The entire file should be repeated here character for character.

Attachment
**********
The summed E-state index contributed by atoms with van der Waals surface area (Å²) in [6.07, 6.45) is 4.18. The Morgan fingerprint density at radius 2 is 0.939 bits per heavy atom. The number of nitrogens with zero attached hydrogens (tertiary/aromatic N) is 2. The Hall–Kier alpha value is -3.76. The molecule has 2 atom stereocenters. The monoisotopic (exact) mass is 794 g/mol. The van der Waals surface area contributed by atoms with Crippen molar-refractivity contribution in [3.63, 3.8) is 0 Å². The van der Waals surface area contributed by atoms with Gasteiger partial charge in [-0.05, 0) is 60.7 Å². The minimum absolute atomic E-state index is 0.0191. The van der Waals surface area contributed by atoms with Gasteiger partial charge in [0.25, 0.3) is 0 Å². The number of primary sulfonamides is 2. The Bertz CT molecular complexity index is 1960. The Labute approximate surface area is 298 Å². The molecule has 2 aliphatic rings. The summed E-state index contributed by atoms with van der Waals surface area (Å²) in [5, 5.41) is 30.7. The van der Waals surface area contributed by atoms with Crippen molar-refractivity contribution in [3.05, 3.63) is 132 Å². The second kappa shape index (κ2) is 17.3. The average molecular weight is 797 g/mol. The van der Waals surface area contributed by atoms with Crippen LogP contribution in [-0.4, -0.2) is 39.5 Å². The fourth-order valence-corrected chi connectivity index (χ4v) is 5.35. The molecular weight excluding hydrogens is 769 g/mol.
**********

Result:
The summed E-state index contributed by atoms with van der Waals surface area (Å²) in [6.07, 6.45) is 4.18. The Morgan fingerprint density at radius 2 is 0.939 bits per heavy atom. The number of nitrogens with zero attached hydrogens (tertiary/aromatic N) is 2. The Hall–Kier alpha value is -3.76. The molecule has 2 atom stereocenters. The monoisotopic (exact) mass is 794 g/mol. The van der Waals surface area contributed by atoms with Crippen molar-refractivity contribution in [3.63, 3.8) is 0 Å². The van der Waals surface area contributed by atoms with Gasteiger partial charge in [-0.05, 0) is 60.7 Å². The minimum absolute atomic E-state index is 0.0191. The van der Waals surface area contributed by atoms with Gasteiger partial charge in [0.25, 0.3) is 0 Å². The number of primary sulfonamides is 2. The Bertz CT molecular complexity index is 1960. The Labute approximate surface area is 298 Å². The molecule has 2 aliphatic rings. The summed E-state index contributed by atoms with van der Waals surface area (Å²) in [5, 5.41) is 30.7. The van der Waals surface area contributed by atoms with Crippen molar-refractivity contribution in [3.05, 3.63) is 132 Å². The second kappa shape index (κ2) is 17.3. The average molecular weight is 797 g/mol. The van der Waals surface area contributed by atoms with Crippen LogP contribution in [-0.4, -0.2) is 39.5 Å². The fourth-order valence-corrected chi connectivity index (χ4v) is 5.35. The molecular weight excluding hydrogens is 769 g/mol.